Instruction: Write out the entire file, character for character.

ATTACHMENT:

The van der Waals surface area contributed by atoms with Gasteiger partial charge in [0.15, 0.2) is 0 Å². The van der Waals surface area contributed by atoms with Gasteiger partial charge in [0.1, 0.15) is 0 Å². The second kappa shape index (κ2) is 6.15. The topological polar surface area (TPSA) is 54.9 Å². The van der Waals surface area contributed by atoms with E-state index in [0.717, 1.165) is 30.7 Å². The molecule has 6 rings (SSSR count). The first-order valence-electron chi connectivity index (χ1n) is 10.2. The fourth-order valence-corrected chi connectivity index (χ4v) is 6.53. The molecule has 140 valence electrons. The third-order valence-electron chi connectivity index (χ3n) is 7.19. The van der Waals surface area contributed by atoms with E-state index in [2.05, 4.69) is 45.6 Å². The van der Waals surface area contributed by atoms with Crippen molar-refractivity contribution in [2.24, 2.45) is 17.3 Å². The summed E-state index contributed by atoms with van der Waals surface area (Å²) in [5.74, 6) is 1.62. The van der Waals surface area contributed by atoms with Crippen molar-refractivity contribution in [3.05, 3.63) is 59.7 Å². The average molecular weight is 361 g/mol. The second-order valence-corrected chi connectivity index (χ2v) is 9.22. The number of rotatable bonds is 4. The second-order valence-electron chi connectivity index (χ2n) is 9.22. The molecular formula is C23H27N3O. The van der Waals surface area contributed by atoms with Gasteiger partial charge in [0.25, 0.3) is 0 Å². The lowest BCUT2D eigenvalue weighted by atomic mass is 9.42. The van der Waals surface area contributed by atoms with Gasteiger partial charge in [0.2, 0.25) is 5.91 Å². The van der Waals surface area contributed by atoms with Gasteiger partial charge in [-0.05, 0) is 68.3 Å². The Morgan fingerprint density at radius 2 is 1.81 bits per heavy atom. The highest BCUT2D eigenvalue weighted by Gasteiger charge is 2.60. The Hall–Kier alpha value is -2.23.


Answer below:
The van der Waals surface area contributed by atoms with Gasteiger partial charge in [0.15, 0.2) is 0 Å². The van der Waals surface area contributed by atoms with Gasteiger partial charge in [0.1, 0.15) is 0 Å². The second kappa shape index (κ2) is 6.15. The topological polar surface area (TPSA) is 54.9 Å². The van der Waals surface area contributed by atoms with E-state index in [0.717, 1.165) is 30.7 Å². The molecule has 6 rings (SSSR count). The first-order valence-electron chi connectivity index (χ1n) is 10.2. The fourth-order valence-corrected chi connectivity index (χ4v) is 6.53. The molecule has 140 valence electrons. The third-order valence-electron chi connectivity index (χ3n) is 7.19. The van der Waals surface area contributed by atoms with E-state index in [2.05, 4.69) is 45.6 Å². The van der Waals surface area contributed by atoms with Crippen molar-refractivity contribution in [2.24, 2.45) is 17.3 Å². The summed E-state index contributed by atoms with van der Waals surface area (Å²) in [5.74, 6) is 1.62. The van der Waals surface area contributed by atoms with Crippen molar-refractivity contribution in [3.05, 3.63) is 59.7 Å². The average molecular weight is 361 g/mol. The second-order valence-corrected chi connectivity index (χ2v) is 9.22. The number of rotatable bonds is 4. The second-order valence-electron chi connectivity index (χ2n) is 9.22. The molecular formula is C23H27N3O. The van der Waals surface area contributed by atoms with Gasteiger partial charge in [0.25, 0.3) is 0 Å². The lowest BCUT2D eigenvalue weighted by atomic mass is 9.42. The van der Waals surface area contributed by atoms with Gasteiger partial charge in [0.2, 0.25) is 5.91 Å². The van der Waals surface area contributed by atoms with Gasteiger partial charge in [-0.05, 0) is 68.3 Å². The Morgan fingerprint density at radius 2 is 1.81 bits per heavy atom. The highest BCUT2D eigenvalue weighted by Gasteiger charge is 2.60. The Hall–Kier alpha value is -2.23.